After 35 years with Yokogawa, Yasuki Tsukahara has had many careers within the company. It began by supporting business development for international oil companies and it led to his position today, helping to build solutions for industrial automation, as well as testing and measurement solutions, around the world. Currently his focus is on delivering solutions to help the renewables industry succeed. In Yokogawa’s mission to support a world powered by renewables, Tsukahara outlines three must-haves to make renewables a more viable option for the power providers.

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Dr. Sanjiv Gossain of Cognizant speaks to Ignite News on industrial digitalization

Sanjiv Gossain is a firm believer in the power of technology to solve major societal challenges. His knack for untangling complex problems defined his academic years and later a career spent bridging the gap between business and technology.

As the Cognizant Digital Business and Technology Leader and Global Head of Google Cloud, Gossain says that “no two days are alike.” Change has been the only constant during his decade and a half with the company, and his belief in the importance of what Cognizant does has never wavered.

“Our clients come to us for help to keep up with change,” Gossain said. “The business leaders want to be able to respond to increasing competition and rising customer expectations. The tech people want to figure out how to speed up to deliver products and services in weeks, not months. And then there are the underlying factors they all must deal with, including sustainability, which is where I see great focus these days.”

Dr. Sanjiv Gossain of Cognizant is a firm believer in the power of technology to solve major societal challenges. His knack for untangling complex problems defined his academic years and later a career spent bridging the gap between business and technology.
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Itera CEO has his eye on these emerging industrial IT trends

“Twenty years ago, we were asking how to manage the potential for digitalization in industry, and today we are doing the same thing,” according to Arne Mjøs, founder and CEO of Itera, the Nordic tech company in creating digital businesses to industrial companies seeking sustainable change.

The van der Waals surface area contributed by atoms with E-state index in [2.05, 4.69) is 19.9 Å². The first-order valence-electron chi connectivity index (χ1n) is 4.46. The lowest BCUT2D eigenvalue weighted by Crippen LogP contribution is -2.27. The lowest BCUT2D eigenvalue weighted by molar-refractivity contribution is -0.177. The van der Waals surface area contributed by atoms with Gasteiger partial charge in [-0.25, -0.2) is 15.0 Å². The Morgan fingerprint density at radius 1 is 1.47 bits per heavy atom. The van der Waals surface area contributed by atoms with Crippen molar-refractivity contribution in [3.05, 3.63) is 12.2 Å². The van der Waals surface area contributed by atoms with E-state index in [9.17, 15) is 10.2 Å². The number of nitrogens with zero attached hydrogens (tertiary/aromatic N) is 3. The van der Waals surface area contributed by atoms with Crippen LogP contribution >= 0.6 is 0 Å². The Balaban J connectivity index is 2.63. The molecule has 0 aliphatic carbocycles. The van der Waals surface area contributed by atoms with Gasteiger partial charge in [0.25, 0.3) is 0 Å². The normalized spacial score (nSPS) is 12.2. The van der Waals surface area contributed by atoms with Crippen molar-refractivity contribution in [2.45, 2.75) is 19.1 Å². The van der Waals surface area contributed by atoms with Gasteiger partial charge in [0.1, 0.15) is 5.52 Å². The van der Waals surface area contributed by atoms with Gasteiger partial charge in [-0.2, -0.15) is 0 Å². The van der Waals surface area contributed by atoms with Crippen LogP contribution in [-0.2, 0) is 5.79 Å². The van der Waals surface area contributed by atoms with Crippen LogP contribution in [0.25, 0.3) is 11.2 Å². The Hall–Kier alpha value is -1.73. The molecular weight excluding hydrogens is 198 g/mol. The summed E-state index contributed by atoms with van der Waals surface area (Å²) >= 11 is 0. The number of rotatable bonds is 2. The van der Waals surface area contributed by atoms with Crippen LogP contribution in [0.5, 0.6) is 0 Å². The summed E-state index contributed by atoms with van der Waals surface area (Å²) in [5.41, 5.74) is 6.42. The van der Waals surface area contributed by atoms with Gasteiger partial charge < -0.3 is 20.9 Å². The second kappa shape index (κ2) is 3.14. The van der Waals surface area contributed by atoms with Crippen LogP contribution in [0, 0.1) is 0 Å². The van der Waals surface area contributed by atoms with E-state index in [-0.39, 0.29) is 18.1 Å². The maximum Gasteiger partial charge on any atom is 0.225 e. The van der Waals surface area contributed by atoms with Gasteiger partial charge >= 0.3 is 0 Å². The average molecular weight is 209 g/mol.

Mjøs explains that the digital capabilities today may be light-years ahead of what it once was, but everyone is still talking about the same concepts and still figuring out how to extract more value from data that are locked in silos and legacy systems across IT and OT.

The idea of technology doing more for industrial companies first blossomed in Mjøs’ mind in 1995, following a talk with Bill Gates in Oslo. “Already then, Gates was talking about the future of software and the power of having information at your fingertips. It sparked something in me.” 

Sharing data is at the heart of it all, according to Mjøs, and it’s what is going to propel these trends and big ideas into the industrial mainstream. And perhaps what’s even more crucial, he says, is to ensure that everything we do technology-wise has a sustainable end in sight.
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Rolf Thu CTO of Aarbakke
Rolf Thu, CTO of Aarbakke

Most people are talking about DataOps as if it’s an idea that emerged within the last 5 to 10 years. But according to Rolf Thu, it’s something Aarbakke, a world-leading mechanical solutions supplier to the oil and gas industry, has been thinking about since the early 2000s.

Thu says that digitalization and what’s today known as DataOps has been long in the making — people just didn’t know what to call it. For Aarbakke, it’s been a steady evolution, introducing digital solutions step by step over the years until the company emerged as the “smart factory” it sees itself as today.

“I joined Aarbakke in 1989, and the theme throughout my career has been learning,” Thu said. “And what we’re doing now with data is also about learning. We are learning from best practices, we are increasing the competence of our employees, and we are constantly seeking improvements for our factory through better and smarter uses of data.”